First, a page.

Dermatologist-Reviewed Articles

What Are the Types of Eczema?

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If you’re one of the millions of adults who suffers from eczema, you know it’s more than just an itchy nuisance. Where it’s located on your body and its potential causes can help you categorize the type you have. Identifying what kind of eczema you’re experiencing helps you better understand your condition and possible treatment options for an itch-free future.

Atopic and Contact Dermatitis

Atopic dermatitis often occurs in children and babies, but can last into adulthood. Usually, it shows up as extremely itchy, scaly patches on the insides of the elbows, behind the knees and on the face—but it can appear anywhere on the body. It’s referred to as eczema, dermatitis, atopic eczema and atopic dermatitis. Contact dermatitis happens when something irritates your skin. Usually, this type of eczema appears in areas that are exposed—such as the hands, neck and feet. Contact dermatitis can occur because you’re allergic to something or because it simply irritates your skin—but unlike with allergies, it doesn’t stimulate your immune system.

Adult Seborrheic and Infantile Seborrheic Dermatitis

Seborrheic eczema or seborrheic dermatitis usually affects areas with large numbers of oil glands, also called sebaceous glands. In adults, this is usually the scalp and sides of the nose; in infants, it often appears on the scalp as cradle cap. The affected areas often have a whitish and flaky appearance. It can spread across the face, neck and back too. Seborrheic eczema may be caused by a yeast called pityrosporum ovale or malassezia furfur. People with this type of eczema seem unable to process the yeast properly, and the irritation occurs.

Hand Eczema

Hand eczema shows up as redness, itching, dryness, peeling, flaking, cracks and blisters. Those who work with chemicals, such as cleaners, caterers, healthcare workers and hairdressers, can be vulnerable. About 10 percent of the population suffers from it and although hand eczema is not contagious, it can be debilitating and highly uncomfortable. Pompholyx, also called dyshidrotic eczema, is a specific type of hand eczema that can also show up on the feet. It appears as very tiny watery blisters on the palms, inside the fingers and on soles of the feet. The exact cause of pompholyx hasn’t been determined but seems to be affected by emotional stress, sweating and exposure to metal compounds.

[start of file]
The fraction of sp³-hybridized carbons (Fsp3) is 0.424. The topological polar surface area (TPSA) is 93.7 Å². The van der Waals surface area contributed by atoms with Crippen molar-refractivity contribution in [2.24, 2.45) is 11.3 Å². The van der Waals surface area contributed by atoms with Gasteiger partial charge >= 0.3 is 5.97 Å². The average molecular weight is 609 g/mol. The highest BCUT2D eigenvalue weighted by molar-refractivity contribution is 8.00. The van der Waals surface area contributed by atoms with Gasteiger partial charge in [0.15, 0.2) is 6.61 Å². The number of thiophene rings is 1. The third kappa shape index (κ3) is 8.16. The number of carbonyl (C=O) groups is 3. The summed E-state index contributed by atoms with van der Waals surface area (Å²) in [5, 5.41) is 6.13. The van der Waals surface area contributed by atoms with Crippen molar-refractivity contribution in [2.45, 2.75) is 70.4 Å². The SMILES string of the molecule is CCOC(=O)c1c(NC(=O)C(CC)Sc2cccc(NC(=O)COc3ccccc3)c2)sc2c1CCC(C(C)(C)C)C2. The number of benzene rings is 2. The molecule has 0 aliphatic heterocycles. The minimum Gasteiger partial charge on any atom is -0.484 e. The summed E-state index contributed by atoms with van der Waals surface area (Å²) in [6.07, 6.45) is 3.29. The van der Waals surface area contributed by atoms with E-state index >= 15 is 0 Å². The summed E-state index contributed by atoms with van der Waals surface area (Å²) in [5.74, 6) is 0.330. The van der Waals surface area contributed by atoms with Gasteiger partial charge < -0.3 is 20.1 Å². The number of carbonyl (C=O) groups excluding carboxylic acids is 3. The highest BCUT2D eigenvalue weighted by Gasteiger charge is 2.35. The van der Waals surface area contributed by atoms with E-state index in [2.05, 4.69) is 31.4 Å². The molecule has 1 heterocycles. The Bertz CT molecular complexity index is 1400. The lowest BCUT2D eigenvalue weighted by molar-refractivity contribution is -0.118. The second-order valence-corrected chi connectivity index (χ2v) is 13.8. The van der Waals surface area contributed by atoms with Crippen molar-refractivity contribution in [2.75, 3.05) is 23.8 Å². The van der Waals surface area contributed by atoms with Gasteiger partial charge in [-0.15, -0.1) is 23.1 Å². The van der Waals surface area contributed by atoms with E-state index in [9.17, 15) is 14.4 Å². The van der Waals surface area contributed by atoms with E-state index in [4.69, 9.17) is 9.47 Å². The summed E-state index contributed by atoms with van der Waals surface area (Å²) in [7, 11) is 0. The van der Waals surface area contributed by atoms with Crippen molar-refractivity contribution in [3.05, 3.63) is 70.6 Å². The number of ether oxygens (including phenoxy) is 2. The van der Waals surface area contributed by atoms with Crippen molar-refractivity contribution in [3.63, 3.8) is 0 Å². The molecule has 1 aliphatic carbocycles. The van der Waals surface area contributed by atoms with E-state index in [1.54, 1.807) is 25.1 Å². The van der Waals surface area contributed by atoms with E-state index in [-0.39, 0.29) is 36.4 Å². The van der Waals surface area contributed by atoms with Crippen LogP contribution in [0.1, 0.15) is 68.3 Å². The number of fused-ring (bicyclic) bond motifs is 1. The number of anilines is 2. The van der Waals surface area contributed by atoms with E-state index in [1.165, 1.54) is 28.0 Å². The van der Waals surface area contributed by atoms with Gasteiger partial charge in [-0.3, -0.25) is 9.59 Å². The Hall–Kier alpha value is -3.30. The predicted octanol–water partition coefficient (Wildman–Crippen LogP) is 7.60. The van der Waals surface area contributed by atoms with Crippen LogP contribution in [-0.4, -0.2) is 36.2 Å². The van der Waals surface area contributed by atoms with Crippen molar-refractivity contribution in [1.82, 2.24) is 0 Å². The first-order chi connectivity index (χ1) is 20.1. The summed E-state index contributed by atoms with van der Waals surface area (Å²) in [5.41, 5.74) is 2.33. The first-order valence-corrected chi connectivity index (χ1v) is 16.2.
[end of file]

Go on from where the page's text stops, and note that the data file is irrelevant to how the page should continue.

Discoid or Nummular Eczema

Discoid or nummular eczema appears in coin-sized projections that are bumpy. They eventually open up into oozy, itchy and crusted patches. These patches usually appear on the lower legs, torso or forearms. Insect bites, reaction to something you’ve come in contact with or dry skin can cause an eruption.


Another name for neurodermatitis is lichen simplex chronicus. No matter what you call it, you’ll experience itchy skin in areas such as the nape of the neck, scalp, shoulders, insteps of the feet, ankles, wrists and the back of the hands. Neurodermatitis is similar in appearance to atopic dermatitis and is exacerbated by scratching or rubbing. It may result from insect bites, stress or nervous habits, and can cause the area of skin to thicken and discolor.

Statis Dermatitis

Stasis dermatitis results when your body can’t send blood back to the heart efficiently. Eventually, the pooled blood in the legs affects the skin on the legs with swelling, redness, scaling, pain and itching. Over time, severe cases can lead to oozing, cracking, ulceration and infection. This type of eczema is also referred to as varicose, gravitational or venous stasis dermatitis.

This article has been reviewed by board-certified dermatologist Dr. Emmy Graber.

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